This week’s Forbes article on Amazon supporting Rep. Mace’s bill for Federal cannabis legalization does not come as a shock to those in the industry.  Amazon and their vendor’s liability would go down if marijuana were Federally legal.  The employee pool would continue to get bigger if cannabis were federally legal, and in the long haul, Amazon could begin to put together a plan for selling weed. Will Amazon be good at selling marijuana if and when the time comes, Thom Baccus at says Amazon will be terrible at selling cannabis for a variety of reasons which you can read here.


As one insider told me, “Amazon makes $1 billion every day, that is every 24 hours, they make a billion dollars, not because they are nice and sing ‘kumbaya’, but because they are relentless on vendors and margins. As Jeff Bezos once said, ‘Your margins are my opportunity’, Amazon carries that same mind set when dealing with vendors and partners.”


At one point Amazon changed some of the wording own their internal website used by DSPs, delivery service partners, from “partner” to “program” because the contract DSPs sign with Amazon are so one-sided in Amazon’s favor, the word “partner” is no applicable or even remotely true based on the contract wording. The websites now list words like “Delivery Service Program” and the word “partner” has been scrubbed clean. Amazon lawyers, always good at seeing a potential lawsuit coming down the road, can’t call it a partnership if it is 99 to 1 in Amazon’s favor in the contract.


Ironically, the recent Forbes article says Amazon is whole-heartedly behind Rep. Mace’s marijuana reform and legalization bill.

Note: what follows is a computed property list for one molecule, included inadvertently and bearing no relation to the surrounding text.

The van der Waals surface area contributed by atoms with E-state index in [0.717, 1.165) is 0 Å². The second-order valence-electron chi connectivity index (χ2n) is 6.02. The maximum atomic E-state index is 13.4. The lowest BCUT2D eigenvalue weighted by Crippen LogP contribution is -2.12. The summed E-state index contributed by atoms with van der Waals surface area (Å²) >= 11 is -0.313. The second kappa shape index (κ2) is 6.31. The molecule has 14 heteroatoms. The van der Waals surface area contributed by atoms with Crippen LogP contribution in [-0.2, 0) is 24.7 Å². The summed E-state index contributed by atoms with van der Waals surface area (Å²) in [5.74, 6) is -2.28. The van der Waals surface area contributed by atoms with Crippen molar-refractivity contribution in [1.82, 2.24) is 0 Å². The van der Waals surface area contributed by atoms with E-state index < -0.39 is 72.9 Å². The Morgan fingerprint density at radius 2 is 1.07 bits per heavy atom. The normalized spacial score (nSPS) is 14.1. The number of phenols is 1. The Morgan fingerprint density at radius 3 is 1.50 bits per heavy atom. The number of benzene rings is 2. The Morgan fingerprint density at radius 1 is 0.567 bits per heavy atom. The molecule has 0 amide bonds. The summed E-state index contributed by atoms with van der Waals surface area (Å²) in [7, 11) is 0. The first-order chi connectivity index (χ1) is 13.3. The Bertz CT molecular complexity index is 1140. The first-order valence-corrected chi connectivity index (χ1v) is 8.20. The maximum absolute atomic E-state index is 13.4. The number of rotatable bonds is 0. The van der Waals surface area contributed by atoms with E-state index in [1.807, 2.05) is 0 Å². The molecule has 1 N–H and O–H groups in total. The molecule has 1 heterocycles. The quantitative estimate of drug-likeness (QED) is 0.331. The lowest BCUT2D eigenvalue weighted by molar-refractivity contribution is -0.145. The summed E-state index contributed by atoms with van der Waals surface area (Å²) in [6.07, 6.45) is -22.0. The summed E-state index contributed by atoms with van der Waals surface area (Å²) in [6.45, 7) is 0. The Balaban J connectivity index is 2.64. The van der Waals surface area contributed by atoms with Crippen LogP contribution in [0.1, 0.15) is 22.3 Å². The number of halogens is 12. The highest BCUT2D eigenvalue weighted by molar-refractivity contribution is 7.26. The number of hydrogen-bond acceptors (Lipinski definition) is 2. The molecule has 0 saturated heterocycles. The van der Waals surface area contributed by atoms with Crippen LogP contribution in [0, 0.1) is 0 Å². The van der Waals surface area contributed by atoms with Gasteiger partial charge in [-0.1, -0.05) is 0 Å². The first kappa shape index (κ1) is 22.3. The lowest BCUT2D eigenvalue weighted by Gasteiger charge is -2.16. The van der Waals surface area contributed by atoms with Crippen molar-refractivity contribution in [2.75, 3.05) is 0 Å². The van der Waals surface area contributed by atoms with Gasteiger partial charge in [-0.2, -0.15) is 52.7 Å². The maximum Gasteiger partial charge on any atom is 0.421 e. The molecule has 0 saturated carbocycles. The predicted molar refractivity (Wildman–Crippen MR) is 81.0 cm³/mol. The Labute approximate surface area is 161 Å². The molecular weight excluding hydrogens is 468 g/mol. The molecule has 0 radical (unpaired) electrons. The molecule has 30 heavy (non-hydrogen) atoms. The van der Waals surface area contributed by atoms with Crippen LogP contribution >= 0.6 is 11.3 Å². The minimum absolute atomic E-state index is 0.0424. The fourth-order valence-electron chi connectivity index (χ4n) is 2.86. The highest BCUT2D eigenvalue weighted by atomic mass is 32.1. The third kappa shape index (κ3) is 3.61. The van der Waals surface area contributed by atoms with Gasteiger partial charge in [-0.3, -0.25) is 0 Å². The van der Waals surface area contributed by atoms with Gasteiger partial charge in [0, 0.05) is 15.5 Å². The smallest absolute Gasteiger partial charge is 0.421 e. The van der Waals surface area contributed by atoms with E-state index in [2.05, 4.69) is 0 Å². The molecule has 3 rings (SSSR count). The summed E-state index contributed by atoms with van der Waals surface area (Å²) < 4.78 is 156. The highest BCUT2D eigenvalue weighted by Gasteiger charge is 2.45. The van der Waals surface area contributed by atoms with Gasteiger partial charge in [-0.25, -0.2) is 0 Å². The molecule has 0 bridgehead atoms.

In a tweet on Tuesday, Amazon’s PR department tweeted, “We’re pleased to endorse @RepNancyMace’s States Reform Act. Like so many in this country, we believe it’s time to reform the nation’s cannabis policy and Amazon is committed to helping lead the effort.” 


If Amazon is committed to correcting past social injustices and the unfair treatment toward lower social economic classes due to the War on Drugs, why not get your own house in order, now? Many have written about how Amazon is a new form of modern slavery.  Why not pay a livable wage, as opposed to the state’s minimum wage or as close to it as Amazon can legally pay? Why not give employees options other than the overnight shift, so they don’t have to choose between taking care of their kids and family and working at an Amazon shipping facility? Why not give enough bathroom breaks so the internet isn’t littered with Amazon “pee bottle” pictures?  Why fight tooth-and-nail against union organization for lower paid workers at every station in America?  You can’t go back in history to correct past injustices, but you can correct your current practices, so we don’t look back in 50 years and say we need to correct the high-pressure, low-pay environment Amazon created during the ecommerce boom.



amazon drops marijuana drug testing